By Steve Hubrecht
Local pickleball players have been pressing the District of Invermere to create dedicated outdoor pickleball courts for more than a year. And they may get their wish soon, although perhaps not in the location they most prefer.
The district is tentatively proposing converting one of the tennis courts near the Pynelogs Rotary Ball Park into pickleball courts.
There are three tennis courts there, which the district is planning on re-surfacing this year. In the process of putting down new asphalt, one of those tennis courts could be converted into four permanent pickleball courts.
The Invermere Pickleball Club began publicly making noise about getting some permanent outdoor pickleball courts in the district last May, when they turned out in force to an Invermere council meeting. (So many pickleballers came, in fact, that they formed the largest gallery at an Invermere council meeting in at least a decade.)
The club continued to put pressure on the district at various points throughout 2022, and eventually was rewarded for its efforts when the district included $80,000 “for pickleball” in its 2023 budget a month ago.
At the time, the district had no more details on just what that $80,000 would be used for, and pickleball club president Ray Schoepfer expressed disappointment that the funding seemed, in his opinion, to be little more than a line item without concrete plans.
But, as it turns out, Invermere does have a plan for the money and that plan was made clear in a recent report by Invermere director of public works Angela MacLean and Invermere planner Rory Hromadnik.
The report outlines two potential locations for permanent outdoor pickleball courts in Invermere: at Mount Nelson Athletic Park (MNAP) or at the tennis courts at the Pynelogs Rotary Ball Park.
The pickleball club has repeatedly pointed to MNAP as its favoured location.
But the district report notes that creating a new pickleball-only facility at MNAP is tricky, in part because the land is owned by Rocky Mountain School District 6, and in part because the park is already full of existing multi-use (tennis-pickleball-basketball) courts, a skatepark, a ball diamond, an exercise park, and soccer fields.
“There is no space to add new facilities and any changes to the existing facilities would need to be done in consultation with School District 6,” wrote MacLean and Hromadnik.
The three existing tennis courts by Pynelogs Rotary Ball Park are in poor condition and the district was already planning to (and has already budgeted to) resurface those courts this year.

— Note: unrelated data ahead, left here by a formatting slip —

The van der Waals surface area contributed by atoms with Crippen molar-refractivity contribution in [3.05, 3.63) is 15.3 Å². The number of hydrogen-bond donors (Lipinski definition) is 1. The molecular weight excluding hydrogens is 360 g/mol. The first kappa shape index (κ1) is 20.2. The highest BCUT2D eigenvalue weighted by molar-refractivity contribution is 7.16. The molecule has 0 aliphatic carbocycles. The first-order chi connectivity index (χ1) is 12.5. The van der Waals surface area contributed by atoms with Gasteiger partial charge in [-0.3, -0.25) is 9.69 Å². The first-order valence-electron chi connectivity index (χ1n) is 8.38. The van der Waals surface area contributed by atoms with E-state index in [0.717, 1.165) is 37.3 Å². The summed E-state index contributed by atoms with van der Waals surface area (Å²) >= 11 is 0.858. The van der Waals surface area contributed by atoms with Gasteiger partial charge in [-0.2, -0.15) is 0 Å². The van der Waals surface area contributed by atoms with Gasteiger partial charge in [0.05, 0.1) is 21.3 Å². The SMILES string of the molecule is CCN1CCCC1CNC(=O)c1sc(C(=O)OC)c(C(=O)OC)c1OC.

Reconfiguring the courts to become two tennis courts and four pickleball courts would be relatively simple and relatively inexpensive compared with building new pickleball courts, outlined MacLean and Hromadnik.
Resurfacing the tennis courts will cost $130,000. Resurfacing and reconfiguring the courts into two tennis courts and four pickleball courts will cost $146,000 — a difference of just $16,000.
Building new pickleball courts, in contrast, at MNAP or elsewhere, would likely cost $150,000.
MacLean and Hromadnik also pointed out that reconfiguring the Pynelogs Rotary Ball Park courts for pickleball means those outdoor pickleball courts could be a reality later this calendar year. Building new ones elsewhere would mean it would not be possible to start construction in 2023.
“Those courts (at Pynelogs Rotary Ball Park) need to have work done anyway,” Invermere Mayor Al Miller told the Pioneer. “And it’s pretty full up at MNAP. It seems reasonable to do it there (at Pynelogs Rotary Ball Park).”
Miller acknowledged that in many communities, neighbours living close to outdoor pickleball courts have complained about the steady stream of “plink-plink-plink” noise associated with the sport.
“We realize we are close to homes (at Pynelogs Rotary Ball Park) and that is obviously a consideration,” said Miller. “Fitness is very important. But, yes, there is the noise (of pickleball). We also have trains and other things in that neighbourhood that make noise. Our discussions as council will include that and we’ll see where it goes.”
Will tennis players be okay with losing a court?
The district plans to hold information sessions with the pickleball club and with Pynelogs Rotary Ball Park tennis court users to get a better sense of where that balance may lie.
“As far as use of space, we’d be able to accommodate a lot more people overall by adding the pickleball courts. But we don’t want to take anything away from tennis, because there are a lot of people who do enjoy that sport,” said Miller.